Chief Executive Carrie Lam has dismissed concerns over interference by the China Liaison Office – Beijing’s organ in Hong Kong – in the city’s internal affairs.
The pro-democracy camp has long protested against the Liaison Office’s active involvement in local affairs. The Liaison Office was set up in 2000 to replace the Xinhua News Agency – then the unofficial representative body of the Chinese government in the city – and serve as a bridge between Beijing and Hong Kong.
Critics call the Office Hong Kong’s shadow government, alleging that it has its hands on a wide range of local affairs, including elections and political parties. Last month, the Office came under fire for sending an official to visit the Urban Renewal Authority and redevelopment project sites.
The Office was also accused of helping Lam secure votes in the leadership election earlier this year, though Lam has denied the claims.
During Lam’s first Q&A session at the legislature as chief executive on Tuesday, lawmaker Alvin Yeung asked Lam if she has plans to restrict the Office’s role “in order to prevent the formation of a second governance team” in the territory.
Lam responded with a laugh. She said: “The work of the central government’s office in Hong Kong is defined by the central government. But I believe the central government has heard everyone’s opinions.”
“Lawmaker Yeung also agreed that the role of the Liaison Office is to handle liaison work [with local bodies], so of course their footprints are everywhere,” she added. “So I think there is no need to be oversensitive.”
Yeung also asked Lam if she would legislate Article 22 of the Basic Law, which forbids Chinese government units from interfering in Hong Kong’s internal affairs. The provision in Hong Kong’s mini-constitution has yet to be codified in local laws.
Lam replied: “Article 22 says units of the central government are not allowed to interfere in our affairs. I don’t see why it is our job to set up rules or conditions for the central government.”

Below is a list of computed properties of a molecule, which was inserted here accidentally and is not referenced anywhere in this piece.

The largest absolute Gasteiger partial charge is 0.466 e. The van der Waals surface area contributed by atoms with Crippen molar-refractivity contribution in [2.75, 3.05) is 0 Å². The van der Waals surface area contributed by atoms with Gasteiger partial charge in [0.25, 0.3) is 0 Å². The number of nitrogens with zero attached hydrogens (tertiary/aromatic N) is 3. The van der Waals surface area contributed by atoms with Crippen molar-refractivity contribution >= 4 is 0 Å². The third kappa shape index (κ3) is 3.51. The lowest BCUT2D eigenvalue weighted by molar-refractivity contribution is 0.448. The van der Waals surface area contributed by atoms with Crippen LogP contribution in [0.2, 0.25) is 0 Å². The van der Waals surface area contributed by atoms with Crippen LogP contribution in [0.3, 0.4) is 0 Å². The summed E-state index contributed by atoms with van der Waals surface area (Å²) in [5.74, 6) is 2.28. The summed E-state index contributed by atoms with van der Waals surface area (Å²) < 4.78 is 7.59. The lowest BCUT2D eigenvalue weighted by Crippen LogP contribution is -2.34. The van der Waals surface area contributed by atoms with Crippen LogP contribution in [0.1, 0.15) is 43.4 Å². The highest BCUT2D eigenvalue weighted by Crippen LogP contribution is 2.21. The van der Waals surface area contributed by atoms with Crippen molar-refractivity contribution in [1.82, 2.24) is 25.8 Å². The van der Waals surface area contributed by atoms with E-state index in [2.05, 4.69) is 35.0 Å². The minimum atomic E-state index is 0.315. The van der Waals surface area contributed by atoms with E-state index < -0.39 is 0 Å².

Pressed to state whether she intends to pass a law to prevent Beijing’s interference, Lam said: “I have no plans to legislate Article 22.”
Meanwhile, she vowed to maintain the independence of her government: “As the chief executive and head of the executive branch, I will ensure that the executive branch will do its own work. This is why I proactively ask bureau heads to seek support from and persuade lawmakers on their own, instead of relying on others.”
She asked the public to “wait and see” whether her government will be able to fulfil the promise.
On Tuesday, Lam said she understands Hongkongers’ desire for universal suffrage and that she has become more humble after her experience in this year’s leadership race.
Lam said that if the government reopened talks on political reform in the near future, there would be “serious internal conflict” and public debates, which she said would lead to economic stagnation.
“Political reform is always a very sensitive, complicated and difficult issue,” she said. “Its successful introduction is not determined by the executive branch; rather, it requires [the support] of two-thirds of the legislature, which is a very high bar.”